For occasional use:

10 inch (25cm) ring spool with 200 metres of Climax Dacron 110daN (240lbs) line for a long reach in low wind speeds.

10 inch (25cm) ring spool with 100 metres of Climax Dacron 260daN (570lbs) line for lifting heavier equipment with the Power Sled 36 (or FF2.0) in strong winds.

Optio W60, waterproof, no external lens movement and integral time-lapse (ie press and release the button and it takes a set number of images over a set time interval). Discontinued, now use the Pentax WG10  as part of SNAPS.

Folding cross now jointed to lock into place

Fuji F30fd (unmodified) ultra-violet set-up, with Hoya U-360 UV-pass + Schott BG39 IR-block, 25mm filters.

Filters are joined around their edge with a strip of aluminium adhesive tape. Adhesive tack was used to attach the filter assembly to the front of the lens mount, taking care not to impede lens movement.  This is not a practical set-up for routine use as shutters speeds are very slow.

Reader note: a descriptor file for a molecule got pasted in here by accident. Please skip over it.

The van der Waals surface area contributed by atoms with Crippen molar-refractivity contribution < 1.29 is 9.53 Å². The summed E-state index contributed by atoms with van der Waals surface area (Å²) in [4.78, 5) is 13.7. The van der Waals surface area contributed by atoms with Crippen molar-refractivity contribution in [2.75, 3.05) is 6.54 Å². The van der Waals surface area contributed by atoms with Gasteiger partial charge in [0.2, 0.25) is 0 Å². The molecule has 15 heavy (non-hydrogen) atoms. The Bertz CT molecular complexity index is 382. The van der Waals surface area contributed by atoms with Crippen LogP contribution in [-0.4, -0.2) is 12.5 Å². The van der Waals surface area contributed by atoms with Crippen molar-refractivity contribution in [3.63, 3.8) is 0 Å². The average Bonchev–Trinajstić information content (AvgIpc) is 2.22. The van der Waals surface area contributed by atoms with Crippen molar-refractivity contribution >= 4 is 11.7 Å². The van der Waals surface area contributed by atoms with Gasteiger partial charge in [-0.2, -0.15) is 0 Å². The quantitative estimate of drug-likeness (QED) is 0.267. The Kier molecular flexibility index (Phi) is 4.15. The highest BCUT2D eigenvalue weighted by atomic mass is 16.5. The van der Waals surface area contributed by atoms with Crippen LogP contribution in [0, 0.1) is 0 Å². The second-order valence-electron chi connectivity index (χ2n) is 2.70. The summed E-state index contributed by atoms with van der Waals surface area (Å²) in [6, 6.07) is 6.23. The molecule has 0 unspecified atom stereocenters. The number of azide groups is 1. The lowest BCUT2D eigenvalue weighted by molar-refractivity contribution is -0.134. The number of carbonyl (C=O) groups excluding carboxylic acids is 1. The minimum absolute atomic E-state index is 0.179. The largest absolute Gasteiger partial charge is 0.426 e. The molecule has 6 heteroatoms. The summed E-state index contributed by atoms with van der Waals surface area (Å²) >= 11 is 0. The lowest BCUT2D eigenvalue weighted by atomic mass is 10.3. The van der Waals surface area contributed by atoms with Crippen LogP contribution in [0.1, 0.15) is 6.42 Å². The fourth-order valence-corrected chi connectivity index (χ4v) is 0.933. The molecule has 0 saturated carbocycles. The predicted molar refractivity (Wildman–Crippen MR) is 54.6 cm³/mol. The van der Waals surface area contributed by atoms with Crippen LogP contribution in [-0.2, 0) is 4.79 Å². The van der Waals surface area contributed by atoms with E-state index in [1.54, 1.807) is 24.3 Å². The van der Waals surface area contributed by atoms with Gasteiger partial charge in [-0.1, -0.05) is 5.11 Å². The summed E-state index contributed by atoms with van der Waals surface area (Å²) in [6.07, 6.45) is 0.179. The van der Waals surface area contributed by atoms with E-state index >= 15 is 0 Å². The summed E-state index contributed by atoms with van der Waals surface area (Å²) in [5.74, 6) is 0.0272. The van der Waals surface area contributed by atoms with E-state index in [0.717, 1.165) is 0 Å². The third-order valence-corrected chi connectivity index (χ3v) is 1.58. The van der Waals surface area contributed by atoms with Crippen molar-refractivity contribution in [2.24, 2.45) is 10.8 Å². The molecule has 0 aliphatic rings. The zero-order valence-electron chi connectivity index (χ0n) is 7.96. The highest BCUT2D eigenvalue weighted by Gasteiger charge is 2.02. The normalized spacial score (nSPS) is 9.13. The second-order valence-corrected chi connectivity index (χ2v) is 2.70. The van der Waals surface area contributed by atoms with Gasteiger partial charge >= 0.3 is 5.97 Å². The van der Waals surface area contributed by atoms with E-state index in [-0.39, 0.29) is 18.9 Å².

Rigs used by Jim Knowles



A simple ready-made auto-KAP rig as used by Jim of our archaeology group.

Jim Knowles' dual camera (visible/near infra-red) rig  May 2010

Jim's GentX rig  August 2010

Jim Knowles

Another of Jim's rigs.  March 2011

This is Jim's basic auto-KAP2 rig. The rig itself was purchased from a friend. The rig has pan and tilt servos. The rig is auto controlled via SDM (Stereo Data Modeller) which can control many functions of the camera itself, as well as controlling the servo motors. The rig also has a video down link attached. The signal is picked up via a receiver connected to a small monitor for viewing. The SDM control provides on screen display through the camera LCD, which is transmitted to the monitor. The rig also incorporates GPS.